# How hot is my dragon?

Little side project on fantasy story with dragons (or wyverns to be exact, but they're equivalent for the purpose).

I have dragons roaming the country side, laying waste and ruin in their wake. As most known draconids, those creatures are able to breath fire to devastating effect. They breathe in massive amounts of air in their dragon lungs (this will be important later) and then expel it while their throats ooze a substance that catches fire when exposed to air. Now, this amazing hunting and defense mechanism has a big drawback, as it creates a lot of heat the dragon has to get rid of. So much heat, in fact, the dragon radiates it, and nearby vegetation tends to catch fire, making it really dangerous to fight one in a forest.

Wandering on the stack, I found some great unrelated answers, mentioning interesting ways to do what is stated above. What I've come to is an alternative breathing system.

Most of the time, a dragon breathes in and out through mouth and nose alone. When it has to breathe fire, it fills its lungs through the biggest air opening it has, namely the mouth, block, then exhale. During exhalation, cooling "vents" open, that are direct pipes to the lungs. They help chase the air and reduce the heat build-up. Next inspiration, the dragon now takes an even deeper inhalation, and simultaneously chase air through the vents, creating hyper-heated jets of air, biologically jettisoning air to cool down.

(For a visual representation, take a look at the fire drakes from Warcraft. Shorter and stubbier than full dragons, with rows of larges scales from head to end of the tail, with spikes protruding from said rows. For this question, the spikes are hollow, and are tubes used as cooling vent.)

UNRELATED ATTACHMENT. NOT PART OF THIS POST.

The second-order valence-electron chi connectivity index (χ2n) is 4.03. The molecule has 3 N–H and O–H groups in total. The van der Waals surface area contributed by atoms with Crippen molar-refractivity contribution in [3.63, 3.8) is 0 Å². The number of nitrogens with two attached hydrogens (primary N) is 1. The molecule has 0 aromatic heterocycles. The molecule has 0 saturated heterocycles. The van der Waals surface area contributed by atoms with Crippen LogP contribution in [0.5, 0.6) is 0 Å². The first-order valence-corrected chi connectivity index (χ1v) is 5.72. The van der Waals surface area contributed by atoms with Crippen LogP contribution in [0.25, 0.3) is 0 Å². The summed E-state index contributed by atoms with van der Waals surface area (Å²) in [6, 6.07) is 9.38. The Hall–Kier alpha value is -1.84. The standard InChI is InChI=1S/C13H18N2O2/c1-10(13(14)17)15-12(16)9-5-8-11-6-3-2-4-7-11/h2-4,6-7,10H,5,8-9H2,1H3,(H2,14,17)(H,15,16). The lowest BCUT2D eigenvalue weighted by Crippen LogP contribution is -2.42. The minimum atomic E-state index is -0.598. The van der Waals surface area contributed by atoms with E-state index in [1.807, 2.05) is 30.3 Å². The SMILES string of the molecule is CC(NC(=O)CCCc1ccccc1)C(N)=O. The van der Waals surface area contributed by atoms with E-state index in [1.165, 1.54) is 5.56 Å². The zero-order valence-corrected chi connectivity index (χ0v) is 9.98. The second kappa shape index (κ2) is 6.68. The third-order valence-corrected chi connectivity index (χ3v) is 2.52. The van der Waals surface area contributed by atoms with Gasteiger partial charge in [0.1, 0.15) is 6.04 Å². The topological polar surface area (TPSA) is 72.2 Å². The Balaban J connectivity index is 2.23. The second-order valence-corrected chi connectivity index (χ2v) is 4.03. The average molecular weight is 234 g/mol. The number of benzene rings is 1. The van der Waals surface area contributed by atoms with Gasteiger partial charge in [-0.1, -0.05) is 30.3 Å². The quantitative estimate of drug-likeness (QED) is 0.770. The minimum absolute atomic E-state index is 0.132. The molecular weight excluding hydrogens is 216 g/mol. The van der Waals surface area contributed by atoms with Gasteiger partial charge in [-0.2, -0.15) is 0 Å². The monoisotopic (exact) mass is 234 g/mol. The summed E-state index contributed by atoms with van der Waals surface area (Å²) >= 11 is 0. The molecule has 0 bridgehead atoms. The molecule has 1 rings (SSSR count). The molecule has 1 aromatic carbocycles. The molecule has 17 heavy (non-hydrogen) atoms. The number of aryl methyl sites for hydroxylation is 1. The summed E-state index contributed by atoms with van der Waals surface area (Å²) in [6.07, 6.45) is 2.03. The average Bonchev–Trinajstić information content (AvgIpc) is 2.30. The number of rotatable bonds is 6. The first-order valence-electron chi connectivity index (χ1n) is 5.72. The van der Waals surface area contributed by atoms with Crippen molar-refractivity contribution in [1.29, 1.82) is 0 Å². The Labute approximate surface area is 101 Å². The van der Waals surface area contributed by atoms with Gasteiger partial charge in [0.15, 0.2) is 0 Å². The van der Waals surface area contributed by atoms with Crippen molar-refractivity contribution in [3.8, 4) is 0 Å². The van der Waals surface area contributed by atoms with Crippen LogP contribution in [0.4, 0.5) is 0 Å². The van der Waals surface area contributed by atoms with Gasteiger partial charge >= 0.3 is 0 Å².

Now my question is how hot those air jets have to be for surrounding vegetation to reach autoignition temperature?

• We're in common "Western-European" medieval forest, not Australia, so the average tree is not eucalyptus. More the vegetation you expect in north of France, Germany and South of Great Britain.
• I don't need the whole vegetation to catch fire on the spot, but the leaves with lower than average autoignition temperature in the area have to. Consequence being fires starting spontaneously around the dragon.
• I suppose the answer differs a lot depending of the humidity around. The forest has to catch fire only during dry periods of summer, with at least a week without rain.
• Handwave everything happening "inside" the dragon, even if it should cook itself, it is able to withstand the temperature the time it needs to cool down.
• The cooling process takes the time the dragon empties its massive lungs, so the air venting lasts in average 7-8 seconds depending on the size of the dragon.
• The dragon will expel around 150 L of air during the cooling process.

I'm asking to know what else would catch fire and picture what it would looks like from an external point of view to describe it. Wikipedia has an article about auto-ignition, with the equation and some examples, but I have been unable to locate any data regarding trees and leaves (from the concerned regions) autoignition temperature and lack the theoretical knowledge to deduce the answer.